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The Golden Bough

Chapter 12. The Sacred Marriage
1. Diana as a Goddess of Fertility
WE have seen that according to a widespread belief, which is not without a foundation in
fact, plants reproduce their kinds through the sexual union of male and female elements,
and that on the principle of homoeopathic or imitative magic this reproduction is
supposed to be stimulated by the real or mock marriage of men and women, who
masquerade for the time being as spirits of vegetation. Such magical dramas have played
a great part in the popular festivals of Europe, and based as they are on a very crude
conception of natural law, it is clear that they must have been handed down from a
remote antiquity. We shall hardly, therefore, err in assuming that they date from a time
when the forefathers of the civilised nations of Europe were still barbarians, herding their
cattle and cultivating patches of corn in the clearings of the vast forests, which then
covered the greater part of the continent, from the Mediterranean to the Arctic Ocean. But
if these old spells and enchantments for the growth of leaves and blossoms, of grass and
flowers and fruit, have lingered down to our own time in the shape of pastoral plays and
popular merry-makings, is it not reasonable to suppose that they survived in less
attenuated forms some two thousand years ago among the civilised peoples of antiquity?
Or, to put it otherwise, is it not likely that in certain festivals of the ancients we may be
able to detect the equivalents of our May Day, Whitsuntide, and Midsummer
celebrations, with this difference, that in those days the ceremonies had not yet dwindled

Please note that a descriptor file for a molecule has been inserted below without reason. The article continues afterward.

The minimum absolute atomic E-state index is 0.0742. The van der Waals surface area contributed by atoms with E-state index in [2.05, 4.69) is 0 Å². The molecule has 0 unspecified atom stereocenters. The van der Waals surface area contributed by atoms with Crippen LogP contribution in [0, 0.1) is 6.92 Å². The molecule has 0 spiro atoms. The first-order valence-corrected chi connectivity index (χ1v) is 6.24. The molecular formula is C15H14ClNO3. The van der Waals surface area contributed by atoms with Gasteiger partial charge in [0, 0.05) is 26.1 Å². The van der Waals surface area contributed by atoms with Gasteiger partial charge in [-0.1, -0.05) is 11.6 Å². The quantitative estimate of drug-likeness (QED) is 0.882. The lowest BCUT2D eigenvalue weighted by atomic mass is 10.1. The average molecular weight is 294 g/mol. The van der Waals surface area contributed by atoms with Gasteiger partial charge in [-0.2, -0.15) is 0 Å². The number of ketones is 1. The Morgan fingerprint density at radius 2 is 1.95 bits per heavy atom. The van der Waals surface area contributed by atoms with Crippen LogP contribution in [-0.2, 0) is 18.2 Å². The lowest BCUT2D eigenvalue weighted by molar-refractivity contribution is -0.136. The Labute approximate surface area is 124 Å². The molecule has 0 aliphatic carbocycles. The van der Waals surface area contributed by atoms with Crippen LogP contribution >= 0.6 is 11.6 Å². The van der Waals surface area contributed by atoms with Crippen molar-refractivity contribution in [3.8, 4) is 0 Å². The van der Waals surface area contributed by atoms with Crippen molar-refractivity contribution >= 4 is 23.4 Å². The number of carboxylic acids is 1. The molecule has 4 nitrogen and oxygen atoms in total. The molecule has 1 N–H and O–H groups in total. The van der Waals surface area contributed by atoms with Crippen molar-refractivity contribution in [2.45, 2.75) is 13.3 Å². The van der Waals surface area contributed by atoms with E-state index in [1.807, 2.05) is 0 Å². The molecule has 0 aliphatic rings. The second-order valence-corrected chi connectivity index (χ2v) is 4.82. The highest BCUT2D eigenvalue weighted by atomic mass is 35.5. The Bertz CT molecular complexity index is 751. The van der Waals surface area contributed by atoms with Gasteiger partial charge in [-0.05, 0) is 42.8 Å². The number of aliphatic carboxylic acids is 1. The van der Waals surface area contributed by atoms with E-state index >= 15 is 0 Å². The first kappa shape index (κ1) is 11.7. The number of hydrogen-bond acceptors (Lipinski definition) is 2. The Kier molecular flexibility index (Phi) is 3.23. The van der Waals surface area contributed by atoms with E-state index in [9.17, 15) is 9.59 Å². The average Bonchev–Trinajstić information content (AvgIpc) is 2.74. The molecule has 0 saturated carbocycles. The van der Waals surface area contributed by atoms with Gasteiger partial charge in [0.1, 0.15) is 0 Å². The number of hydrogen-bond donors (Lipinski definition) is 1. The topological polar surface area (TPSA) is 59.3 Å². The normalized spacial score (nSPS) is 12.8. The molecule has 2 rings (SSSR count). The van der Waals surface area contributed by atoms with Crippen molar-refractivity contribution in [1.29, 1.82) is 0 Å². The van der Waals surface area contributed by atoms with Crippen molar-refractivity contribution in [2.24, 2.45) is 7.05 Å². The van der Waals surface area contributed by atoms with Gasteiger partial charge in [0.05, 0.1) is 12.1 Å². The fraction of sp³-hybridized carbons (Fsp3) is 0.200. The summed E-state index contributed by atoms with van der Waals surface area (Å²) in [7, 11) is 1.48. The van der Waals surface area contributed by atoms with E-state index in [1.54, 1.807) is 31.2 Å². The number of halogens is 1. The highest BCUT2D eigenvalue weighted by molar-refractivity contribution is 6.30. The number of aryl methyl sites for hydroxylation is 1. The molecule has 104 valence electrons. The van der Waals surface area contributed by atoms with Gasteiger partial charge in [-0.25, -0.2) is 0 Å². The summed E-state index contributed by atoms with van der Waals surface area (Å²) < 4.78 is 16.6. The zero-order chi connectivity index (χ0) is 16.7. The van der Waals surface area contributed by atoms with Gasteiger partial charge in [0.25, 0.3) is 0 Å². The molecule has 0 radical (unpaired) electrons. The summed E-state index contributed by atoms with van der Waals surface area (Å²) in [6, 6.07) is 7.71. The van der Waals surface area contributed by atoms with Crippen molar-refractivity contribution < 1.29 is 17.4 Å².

into mere shows and pageants, but were still religious or magical rites, in which the
actors consciously supported the high parts of gods and goddesses? Now in the first
chapter of this book we found reason to believe that the priest who bore the title of King
of the Wood at Nemi had for his mate the goddess of the grove, Diana herself. May not
he and she, as King and Queen of the Wood, have been serious counterparts of the merry
mummers who play the King and Queen of May, the Whitsuntide Bridegroom and Bride
in modern Europe? and may not their union have been yearly celebrated in a theogamy or
divine marriage? Such dramatic weddings of gods and goddesses, as we shall see
presently, were carried out as solemn religious rites in many parts of the ancient world;
hence there is no intrinsic improbability in the supposition that the sacred grove at Nemi
may have been the scene of an annual ceremony of this sort. Direct evidence that it was
so there is none, but analogy pleads in favour of the view, as I shall now endeavour to
show.
Diana was essentially a goddess of the woodlands, as Ceres was a goddess of the corn
and Bacchus a god of the vine. Her sanctuaries were commonly in groves, indeed every
grove was sacred to her, and she is often associated with the forest god Silvanus in
dedications. But whatever her origin may have been, Diana was not always a mere
goddess of trees. Like her Greek sister Artemis, she appears to have developed into a
personification of the teeming life of nature, both animal and vegetable. As mistress of
the greenwood she would naturally be thought to own the beasts, whether wild or tame,
that ranged through it, lurking for their prey in its gloomy depths, munching the fresh
leaves and shoots among the boughs, or cropping the herbage in the open glades and
 
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